I am no economic wiz but this struck a cord and the extremely sad sinking feeling that this is really happening to our beloved land and our people, many of whom ask only for the right to a simple existence.
The behavior of Fiji's military regime thus far has only worsened our people's plight, and in the light of the plunging world economic recession, will no doubt get worse.
Future Investors take note of what Mr Bishop has to ask in his last comment. This is a fact. The FTIB one-stop shop, the sweet talk, and all the fast tracking of investment proposals in the world won't halt the fact that between FIRCA and the military, any investment in Fiji right now in this hostile regime will be hounded and doomed by these guys.
Colin Bishop says:
The $7 Billion in lost economic activity from the Coup, and I believe this might be a conservative figure, means that every man, woman and child in Fiji has had $8000 taken away from their lifestyle. Every villager or cane farmer knows he is worse off than before but probably is unable to put a dollar amount to it.IslandBoy says in reply:
What I think is just as valid a point to consider is that the net effect of the loss, whatever the figure and basis of calculation, will have a much deeper and more detrimental effect on those at lower income levels.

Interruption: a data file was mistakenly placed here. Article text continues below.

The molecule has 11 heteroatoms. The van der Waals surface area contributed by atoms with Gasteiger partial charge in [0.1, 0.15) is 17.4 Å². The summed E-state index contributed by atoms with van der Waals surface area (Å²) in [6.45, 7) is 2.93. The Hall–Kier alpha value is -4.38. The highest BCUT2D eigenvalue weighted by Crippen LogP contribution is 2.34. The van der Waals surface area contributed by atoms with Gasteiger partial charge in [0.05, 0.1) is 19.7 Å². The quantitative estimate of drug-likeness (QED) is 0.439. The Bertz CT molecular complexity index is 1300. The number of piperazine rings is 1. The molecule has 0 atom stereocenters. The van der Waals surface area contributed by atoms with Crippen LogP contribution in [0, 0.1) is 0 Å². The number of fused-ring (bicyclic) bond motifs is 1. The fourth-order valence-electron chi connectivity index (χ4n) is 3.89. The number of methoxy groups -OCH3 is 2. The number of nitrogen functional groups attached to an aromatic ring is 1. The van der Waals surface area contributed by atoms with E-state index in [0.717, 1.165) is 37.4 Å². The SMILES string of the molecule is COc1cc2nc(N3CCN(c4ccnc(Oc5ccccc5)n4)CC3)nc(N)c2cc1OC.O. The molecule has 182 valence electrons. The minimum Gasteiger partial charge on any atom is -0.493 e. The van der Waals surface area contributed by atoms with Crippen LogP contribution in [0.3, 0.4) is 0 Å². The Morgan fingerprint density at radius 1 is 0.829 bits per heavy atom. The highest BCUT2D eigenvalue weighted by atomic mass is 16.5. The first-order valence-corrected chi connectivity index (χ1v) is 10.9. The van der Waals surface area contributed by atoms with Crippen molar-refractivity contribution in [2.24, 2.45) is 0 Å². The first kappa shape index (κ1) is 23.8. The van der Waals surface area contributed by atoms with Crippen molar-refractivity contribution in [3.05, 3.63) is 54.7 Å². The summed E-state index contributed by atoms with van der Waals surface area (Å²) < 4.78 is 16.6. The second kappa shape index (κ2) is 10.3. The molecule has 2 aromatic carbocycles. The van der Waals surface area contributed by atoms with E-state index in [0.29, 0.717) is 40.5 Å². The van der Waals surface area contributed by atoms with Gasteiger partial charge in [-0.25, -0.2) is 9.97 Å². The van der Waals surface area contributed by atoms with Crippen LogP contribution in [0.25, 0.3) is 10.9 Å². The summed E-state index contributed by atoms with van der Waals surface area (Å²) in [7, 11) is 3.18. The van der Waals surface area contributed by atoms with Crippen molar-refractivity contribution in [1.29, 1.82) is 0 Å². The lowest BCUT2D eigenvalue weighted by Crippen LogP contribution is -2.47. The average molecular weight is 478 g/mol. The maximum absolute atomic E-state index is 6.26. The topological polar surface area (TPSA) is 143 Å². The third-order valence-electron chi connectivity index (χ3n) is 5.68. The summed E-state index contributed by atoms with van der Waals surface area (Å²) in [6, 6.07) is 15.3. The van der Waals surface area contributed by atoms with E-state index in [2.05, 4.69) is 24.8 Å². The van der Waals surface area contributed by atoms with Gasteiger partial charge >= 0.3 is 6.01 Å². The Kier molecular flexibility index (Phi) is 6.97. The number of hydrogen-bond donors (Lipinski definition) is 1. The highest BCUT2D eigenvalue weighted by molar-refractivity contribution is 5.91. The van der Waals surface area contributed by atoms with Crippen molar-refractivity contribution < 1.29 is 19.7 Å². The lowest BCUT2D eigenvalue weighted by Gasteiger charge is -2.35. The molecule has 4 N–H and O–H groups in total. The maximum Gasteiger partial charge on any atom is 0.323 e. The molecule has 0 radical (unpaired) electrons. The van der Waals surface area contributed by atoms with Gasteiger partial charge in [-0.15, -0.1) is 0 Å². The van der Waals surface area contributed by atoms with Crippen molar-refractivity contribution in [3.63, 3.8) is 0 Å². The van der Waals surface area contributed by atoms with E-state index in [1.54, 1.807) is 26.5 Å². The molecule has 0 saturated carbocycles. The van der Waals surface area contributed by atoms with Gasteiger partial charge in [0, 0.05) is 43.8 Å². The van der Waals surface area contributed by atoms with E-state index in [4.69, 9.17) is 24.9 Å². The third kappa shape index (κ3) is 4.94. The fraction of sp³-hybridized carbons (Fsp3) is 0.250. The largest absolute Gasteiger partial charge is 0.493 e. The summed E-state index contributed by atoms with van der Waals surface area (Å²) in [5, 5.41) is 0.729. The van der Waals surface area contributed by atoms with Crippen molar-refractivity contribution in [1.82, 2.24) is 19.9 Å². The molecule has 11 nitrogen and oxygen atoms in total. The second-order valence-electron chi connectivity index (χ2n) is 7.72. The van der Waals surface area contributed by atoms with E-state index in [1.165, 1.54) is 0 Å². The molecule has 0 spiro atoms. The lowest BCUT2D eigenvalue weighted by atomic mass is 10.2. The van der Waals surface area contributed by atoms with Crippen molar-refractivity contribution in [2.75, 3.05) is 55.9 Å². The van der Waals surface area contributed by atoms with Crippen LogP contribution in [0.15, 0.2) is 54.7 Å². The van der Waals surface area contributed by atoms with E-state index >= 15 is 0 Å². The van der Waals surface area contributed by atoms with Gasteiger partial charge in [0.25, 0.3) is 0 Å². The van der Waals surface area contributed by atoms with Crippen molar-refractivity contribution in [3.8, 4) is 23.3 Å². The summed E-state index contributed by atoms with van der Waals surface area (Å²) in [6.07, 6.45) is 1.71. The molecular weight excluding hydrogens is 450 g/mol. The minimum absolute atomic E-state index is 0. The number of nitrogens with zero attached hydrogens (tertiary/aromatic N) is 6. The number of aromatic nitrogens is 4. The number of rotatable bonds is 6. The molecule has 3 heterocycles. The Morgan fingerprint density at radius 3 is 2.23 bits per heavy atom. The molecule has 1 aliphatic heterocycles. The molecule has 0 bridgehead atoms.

This is not to belittle the effect on the well to do, but for me and the communities I am involved in, the loss of income and the loss of opportunity is not only more detrimental but is longer-lasting and just about destroys any real chance at recovery.
February 2, 2009 at 06:41
@Colin Bishop - The point I am reiterating is that the effects of the loss is much worse on those at or below the poverty line.
Never in the running for MENSA membership, I am unable to get my head around the fact that someone who was barely earning FJ$3,500 p.a. (the lucky ones) has just lost about $8,000 of that.
I don’t know how we arrive at negative nothing, but I can tell you that after the floods, I know what it looks like visually.
And to think, we once were considered the islands of sunshine and song!
Colin Bishop says in reply:
For those below the poverty line it is the loss of “lifestyle advantage” that are in hidden assets like the standard of free medical services, monies available to NGOs for basic assistance and the loss of chances of employment.
Typing this I know it sounds like crap when I am looking at photos sent to me of the village of two of my staff.
It looks similar to what I saw in Vietman as a young soldier. I have happy memories of spending nights and drinking grog in what now looks like a war zone.
I have arranged for alternate accommodation for the two families and have allowed them to charge the materials to rebuild against the Company. The additional loss in this years books will be insignificant.
Does anyone else in Fiji notice FIRCA is now operating like a demented fox terrier and questioning every nitpicking item at nauseum?